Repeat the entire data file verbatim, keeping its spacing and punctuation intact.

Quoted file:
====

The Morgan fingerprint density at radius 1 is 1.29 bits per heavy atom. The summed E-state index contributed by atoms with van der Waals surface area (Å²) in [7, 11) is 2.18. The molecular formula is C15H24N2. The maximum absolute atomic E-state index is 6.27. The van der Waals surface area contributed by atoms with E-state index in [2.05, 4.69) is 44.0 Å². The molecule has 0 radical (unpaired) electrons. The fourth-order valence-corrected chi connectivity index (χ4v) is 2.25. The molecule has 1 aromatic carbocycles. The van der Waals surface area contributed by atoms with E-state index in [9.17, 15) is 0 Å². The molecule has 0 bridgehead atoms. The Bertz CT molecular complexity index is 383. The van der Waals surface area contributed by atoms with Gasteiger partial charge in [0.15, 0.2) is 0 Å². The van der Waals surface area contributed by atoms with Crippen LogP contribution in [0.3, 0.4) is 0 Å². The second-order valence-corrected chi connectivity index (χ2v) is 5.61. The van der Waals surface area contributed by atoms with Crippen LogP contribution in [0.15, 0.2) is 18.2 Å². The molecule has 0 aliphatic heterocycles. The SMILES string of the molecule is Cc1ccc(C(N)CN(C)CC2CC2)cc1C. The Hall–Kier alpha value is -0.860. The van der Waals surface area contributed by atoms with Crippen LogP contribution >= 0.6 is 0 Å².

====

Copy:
The Morgan fingerprint density at radius 1 is 1.29 bits per heavy atom. The summed E-state index contributed by atoms with van der Waals surface area (Å²) in [7, 11) is 2.18. The molecular formula is C15H24N2. The maximum absolute atomic E-state index is 6.27. The van der Waals surface area contributed by atoms with E-state index in [2.05, 4.69) is 44.0 Å². The molecule has 0 radical (unpaired) electrons. The fourth-order valence-corrected chi connectivity index (χ4v) is 2.25. The molecule has 1 aromatic carbocycles. The van der Waals surface area contributed by atoms with E-state index in [9.17, 15) is 0 Å². The molecule has 0 bridgehead atoms. The Bertz CT molecular complexity index is 383. The van der Waals surface area contributed by atoms with Gasteiger partial charge in [0.15, 0.2) is 0 Å². The van der Waals surface area contributed by atoms with Crippen LogP contribution in [0.3, 0.4) is 0 Å². The second-order valence-corrected chi connectivity index (χ2v) is 5.61. The van der Waals surface area contributed by atoms with Crippen LogP contribution in [0.15, 0.2) is 18.2 Å². The molecule has 0 aliphatic heterocycles. The SMILES string of the molecule is Cc1ccc(C(N)CN(C)CC2CC2)cc1C. The Hall–Kier alpha value is -0.860. The van der Waals surface area contributed by atoms with Crippen LogP contribution >= 0.6 is 0 Å².